Crime shows typically follow the same plot trajectory: a group of geniuses, whether they be a special unit of FBI agents or forensic investigators at a police department, bands together to catch the “bad guy”—most likely a psychotic, sadistic serial killer. To be honest, Hollywood’s tendency to churn out season after repetitive season of the latest CSI or Criminal Minds spinoff with no more than an occasional change of scenery to keep things fresh is not unlike beating a dead horse.
However, alongside millions of other viewers, I find myself tuning into the TV on a weekly basis to see what I already know will play out. The reason I watch these shows is exactly the same reason I go watch every new Spiderman/Batman/Whatever-Man installment in theater: simply put, these characters are heroes, and watching heroes save the day is always satisfying—even if you’ve seen them do it a thousand times before.
Although I’ve watched numerous crime shows, I have been an avid fan of CBS’s relaunch of Hawaii Five-O. Since the release of the pilot in 2007, I’ve watched the show’s kickass four-person police team catch criminals in one of the world’s most beautiful places, and it seems I wasn’t the only one who enjoyed the view: the show was recently renewed for its 8th season in 2017.
This show is living proof that giving Asian American lead roles doesn’t ruin a show. Daniel Dae Kim and Grace Park have made up half of the core cast since the show’s first season, and they have performed just as well as the other two lead members, Scott Caan and Alex O’Loughlin, both of whom are white men.
At the end of June of this year, Kim and Park both made public statements that they won’t be reappearing in the 8th season of the franchise. On Kim’s official Facebook page, the actor implied that the reason he and Park wouldn’t be returning had to do with a wage disparity between themselves and their white costars. Variety reported that in previous seasons Kim and Park received about 10-15% less than what Caan and O’Loughlin received in their paycheck. Although CBS did offer Kim and Park higher wages, the offer did not amount to total parity, and both chose not to return.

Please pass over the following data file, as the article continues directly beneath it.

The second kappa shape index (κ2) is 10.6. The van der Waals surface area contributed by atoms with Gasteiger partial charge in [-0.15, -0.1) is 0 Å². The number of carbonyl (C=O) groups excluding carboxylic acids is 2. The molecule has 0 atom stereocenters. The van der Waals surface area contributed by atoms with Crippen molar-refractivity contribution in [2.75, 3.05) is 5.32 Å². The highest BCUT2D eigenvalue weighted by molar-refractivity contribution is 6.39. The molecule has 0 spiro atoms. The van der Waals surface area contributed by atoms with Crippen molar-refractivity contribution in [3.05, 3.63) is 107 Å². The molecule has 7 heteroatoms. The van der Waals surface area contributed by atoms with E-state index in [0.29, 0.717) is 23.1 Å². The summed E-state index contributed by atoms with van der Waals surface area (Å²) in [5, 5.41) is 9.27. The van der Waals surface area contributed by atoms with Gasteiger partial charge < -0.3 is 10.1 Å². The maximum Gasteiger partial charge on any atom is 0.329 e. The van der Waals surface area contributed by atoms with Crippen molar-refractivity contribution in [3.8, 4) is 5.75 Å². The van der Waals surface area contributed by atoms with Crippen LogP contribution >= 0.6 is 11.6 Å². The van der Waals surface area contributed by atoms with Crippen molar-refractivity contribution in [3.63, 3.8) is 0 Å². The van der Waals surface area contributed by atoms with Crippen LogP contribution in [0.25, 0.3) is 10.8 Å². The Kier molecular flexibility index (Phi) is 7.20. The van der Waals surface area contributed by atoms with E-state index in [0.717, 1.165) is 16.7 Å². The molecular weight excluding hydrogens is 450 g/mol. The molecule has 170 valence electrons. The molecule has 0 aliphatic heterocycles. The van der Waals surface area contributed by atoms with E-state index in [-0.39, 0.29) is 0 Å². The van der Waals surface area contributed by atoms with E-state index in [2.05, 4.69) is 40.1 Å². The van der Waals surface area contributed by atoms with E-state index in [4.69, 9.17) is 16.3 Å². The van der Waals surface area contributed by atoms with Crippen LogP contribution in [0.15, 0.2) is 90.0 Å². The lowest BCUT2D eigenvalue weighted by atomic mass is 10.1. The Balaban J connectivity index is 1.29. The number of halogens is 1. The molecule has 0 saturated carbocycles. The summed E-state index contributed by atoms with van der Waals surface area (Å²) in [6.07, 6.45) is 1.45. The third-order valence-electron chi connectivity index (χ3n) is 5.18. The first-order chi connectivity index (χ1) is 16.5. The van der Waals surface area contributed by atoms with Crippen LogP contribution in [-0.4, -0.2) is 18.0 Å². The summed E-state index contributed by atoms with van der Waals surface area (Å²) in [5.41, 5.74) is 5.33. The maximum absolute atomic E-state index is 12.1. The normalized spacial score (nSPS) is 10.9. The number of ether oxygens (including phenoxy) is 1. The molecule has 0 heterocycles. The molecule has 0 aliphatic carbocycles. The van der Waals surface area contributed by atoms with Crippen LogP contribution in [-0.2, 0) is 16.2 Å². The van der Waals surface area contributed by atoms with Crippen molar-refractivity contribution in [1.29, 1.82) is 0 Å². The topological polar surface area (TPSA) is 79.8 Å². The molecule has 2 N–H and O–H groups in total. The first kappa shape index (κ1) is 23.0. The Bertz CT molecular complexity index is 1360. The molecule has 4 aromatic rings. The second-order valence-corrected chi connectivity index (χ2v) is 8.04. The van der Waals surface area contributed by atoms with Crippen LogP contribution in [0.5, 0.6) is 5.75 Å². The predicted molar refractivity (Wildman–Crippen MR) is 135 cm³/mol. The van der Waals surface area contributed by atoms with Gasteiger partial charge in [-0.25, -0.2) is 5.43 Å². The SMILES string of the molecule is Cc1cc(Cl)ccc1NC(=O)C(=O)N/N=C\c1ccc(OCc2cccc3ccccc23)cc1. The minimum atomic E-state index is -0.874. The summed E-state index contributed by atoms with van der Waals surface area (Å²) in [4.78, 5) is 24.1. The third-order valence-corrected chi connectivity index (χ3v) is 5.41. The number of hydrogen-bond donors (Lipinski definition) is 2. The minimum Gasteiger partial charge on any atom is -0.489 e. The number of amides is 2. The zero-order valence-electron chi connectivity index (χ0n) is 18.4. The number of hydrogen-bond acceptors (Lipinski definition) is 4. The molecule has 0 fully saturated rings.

When I heard this news, it felt like someone had just told me the Easter Bunny is a guy in a costume and Santa Claus isn’t real. What seemed like an amazing milestone for Hollywood seven years ago now felt like a big little lie. CBS tried to justify this situation by saying that Kim and Park were “co-leads” while Caan and O’Loughlin were “stars.” While I can understand their desire to calm the waters, this attempt at damage control feels like another racist jab. As someone who dutifully watched the show for 7 years, I can objectively say that all four actors were equal not only in the quality of their performances but also in the importance of their roles. To say otherwise, especially in a situation like this, is nothing but a last-ditch effort to avoid addressing the real problem.
The true root of the problem is what Hollywood has been struggling with for so long: systematic discrimination stemming from racist sentiments. This is bigger than a typical “CBS having another diversity issue” headline, because this isn’t just about diversity. For so long, we have put all sorts of issues into this huge umbrella called “diversity”—and, as a result, “diversity” has become sort of a magic word that anyone can spew out to sound like they understand an issue without having to actually do anything about it.
This isn’t just a diversity issue. This is about two lead actors in a hit TV show who weren’t justifiably paid for 7 years, not because of their performance but due to their heritage. Their heritage doesn’t make them any less qualified than Caan and O’Loughlin. And as someone who has spent the past seven years looking up to Kim and Park for being Asian American actors who have finally, finally “made it”, I feel like I’ve just watched a crime-show episode gone wrong—an episode where the genius agents miss the criminal by inches.
Ting Ting Chen